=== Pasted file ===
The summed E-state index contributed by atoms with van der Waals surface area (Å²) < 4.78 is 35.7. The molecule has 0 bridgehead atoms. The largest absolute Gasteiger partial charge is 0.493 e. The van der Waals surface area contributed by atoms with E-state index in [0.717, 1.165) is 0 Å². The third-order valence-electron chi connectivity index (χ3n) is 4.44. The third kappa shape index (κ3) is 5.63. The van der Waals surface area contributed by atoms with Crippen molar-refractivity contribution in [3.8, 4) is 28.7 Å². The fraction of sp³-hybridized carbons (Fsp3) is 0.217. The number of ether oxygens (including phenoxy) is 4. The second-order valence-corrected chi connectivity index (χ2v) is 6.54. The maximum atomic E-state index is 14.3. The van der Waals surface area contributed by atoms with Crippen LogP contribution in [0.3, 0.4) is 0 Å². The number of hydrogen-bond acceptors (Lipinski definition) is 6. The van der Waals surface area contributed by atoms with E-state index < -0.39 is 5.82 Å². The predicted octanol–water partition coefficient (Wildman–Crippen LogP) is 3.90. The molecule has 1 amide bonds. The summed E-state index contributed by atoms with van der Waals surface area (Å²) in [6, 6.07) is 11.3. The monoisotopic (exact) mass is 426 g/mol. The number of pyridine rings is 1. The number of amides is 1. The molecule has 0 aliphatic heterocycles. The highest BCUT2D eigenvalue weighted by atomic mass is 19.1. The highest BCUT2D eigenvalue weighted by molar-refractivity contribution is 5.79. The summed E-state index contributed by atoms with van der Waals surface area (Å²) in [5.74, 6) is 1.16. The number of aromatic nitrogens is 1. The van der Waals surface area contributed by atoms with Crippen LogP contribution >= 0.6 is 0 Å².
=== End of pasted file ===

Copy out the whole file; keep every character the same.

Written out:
The summed E-state index contributed by atoms with van der Waals surface area (Å²) < 4.78 is 35.7. The molecule has 0 bridgehead atoms. The largest absolute Gasteiger partial charge is 0.493 e. The van der Waals surface area contributed by atoms with E-state index in [0.717, 1.165) is 0 Å². The third-order valence-electron chi connectivity index (χ3n) is 4.44. The third kappa shape index (κ3) is 5.63. The van der Waals surface area contributed by atoms with Crippen molar-refractivity contribution in [3.8, 4) is 28.7 Å². The fraction of sp³-hybridized carbons (Fsp3) is 0.217. The number of ether oxygens (including phenoxy) is 4. The second-order valence-corrected chi connectivity index (χ2v) is 6.54. The maximum atomic E-state index is 14.3. The van der Waals surface area contributed by atoms with Crippen LogP contribution in [0.3, 0.4) is 0 Å². The number of hydrogen-bond acceptors (Lipinski definition) is 6. The van der Waals surface area contributed by atoms with E-state index < -0.39 is 5.82 Å². The predicted octanol–water partition coefficient (Wildman–Crippen LogP) is 3.90. The molecule has 1 amide bonds. The summed E-state index contributed by atoms with van der Waals surface area (Å²) in [6, 6.07) is 11.3. The monoisotopic (exact) mass is 426 g/mol. The number of pyridine rings is 1. The number of amides is 1. The molecule has 0 aliphatic heterocycles. The highest BCUT2D eigenvalue weighted by atomic mass is 19.1. The highest BCUT2D eigenvalue weighted by molar-refractivity contribution is 5.79. The summed E-state index contributed by atoms with van der Waals surface area (Å²) in [5.74, 6) is 1.16. The number of aromatic nitrogens is 1. The van der Waals surface area contributed by atoms with Crippen LogP contribution >= 0.6 is 0 Å².